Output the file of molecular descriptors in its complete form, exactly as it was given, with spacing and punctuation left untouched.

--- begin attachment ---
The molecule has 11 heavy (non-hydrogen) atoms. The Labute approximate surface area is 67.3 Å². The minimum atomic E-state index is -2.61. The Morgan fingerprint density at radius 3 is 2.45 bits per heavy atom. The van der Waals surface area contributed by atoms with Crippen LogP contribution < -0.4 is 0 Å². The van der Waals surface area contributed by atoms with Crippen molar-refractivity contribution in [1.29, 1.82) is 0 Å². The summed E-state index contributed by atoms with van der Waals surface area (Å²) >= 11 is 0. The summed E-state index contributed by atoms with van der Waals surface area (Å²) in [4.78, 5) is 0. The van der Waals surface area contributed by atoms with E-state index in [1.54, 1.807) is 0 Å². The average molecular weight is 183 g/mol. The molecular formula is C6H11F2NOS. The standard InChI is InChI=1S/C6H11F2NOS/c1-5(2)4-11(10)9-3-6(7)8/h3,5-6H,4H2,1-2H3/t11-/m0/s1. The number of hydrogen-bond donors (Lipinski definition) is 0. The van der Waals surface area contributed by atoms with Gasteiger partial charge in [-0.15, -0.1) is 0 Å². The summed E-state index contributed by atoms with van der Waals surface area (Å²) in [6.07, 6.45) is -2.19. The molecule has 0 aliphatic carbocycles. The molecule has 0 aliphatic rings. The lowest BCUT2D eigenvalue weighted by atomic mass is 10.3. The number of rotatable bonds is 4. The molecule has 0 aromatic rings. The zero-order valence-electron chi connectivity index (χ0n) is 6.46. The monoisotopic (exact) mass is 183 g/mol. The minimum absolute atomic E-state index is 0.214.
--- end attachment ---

The molecule has 11 heavy (non-hydrogen) atoms. The Labute approximate surface area is 67.3 Å². The minimum atomic E-state index is -2.61. The Morgan fingerprint density at radius 3 is 2.45 bits per heavy atom. The van der Waals surface area contributed by atoms with Crippen LogP contribution < -0.4 is 0 Å². The van der Waals surface area contributed by atoms with Crippen molar-refractivity contribution in [1.29, 1.82) is 0 Å². The summed E-state index contributed by atoms with van der Waals surface area (Å²) >= 11 is 0. The summed E-state index contributed by atoms with van der Waals surface area (Å²) in [4.78, 5) is 0. The van der Waals surface area contributed by atoms with E-state index in [1.54, 1.807) is 0 Å². The average molecular weight is 183 g/mol. The molecular formula is C6H11F2NOS. The standard InChI is InChI=1S/C6H11F2NOS/c1-5(2)4-11(10)9-3-6(7)8/h3,5-6H,4H2,1-2H3/t11-/m0/s1. The number of hydrogen-bond donors (Lipinski definition) is 0. The van der Waals surface area contributed by atoms with Gasteiger partial charge in [-0.15, -0.1) is 0 Å². The summed E-state index contributed by atoms with van der Waals surface area (Å²) in [6.07, 6.45) is -2.19. The molecule has 0 aliphatic carbocycles. The molecule has 0 aliphatic rings. The lowest BCUT2D eigenvalue weighted by atomic mass is 10.3. The number of rotatable bonds is 4. The molecule has 0 aromatic rings. The zero-order valence-electron chi connectivity index (χ0n) is 6.46. The monoisotopic (exact) mass is 183 g/mol. The minimum absolute atomic E-state index is 0.214.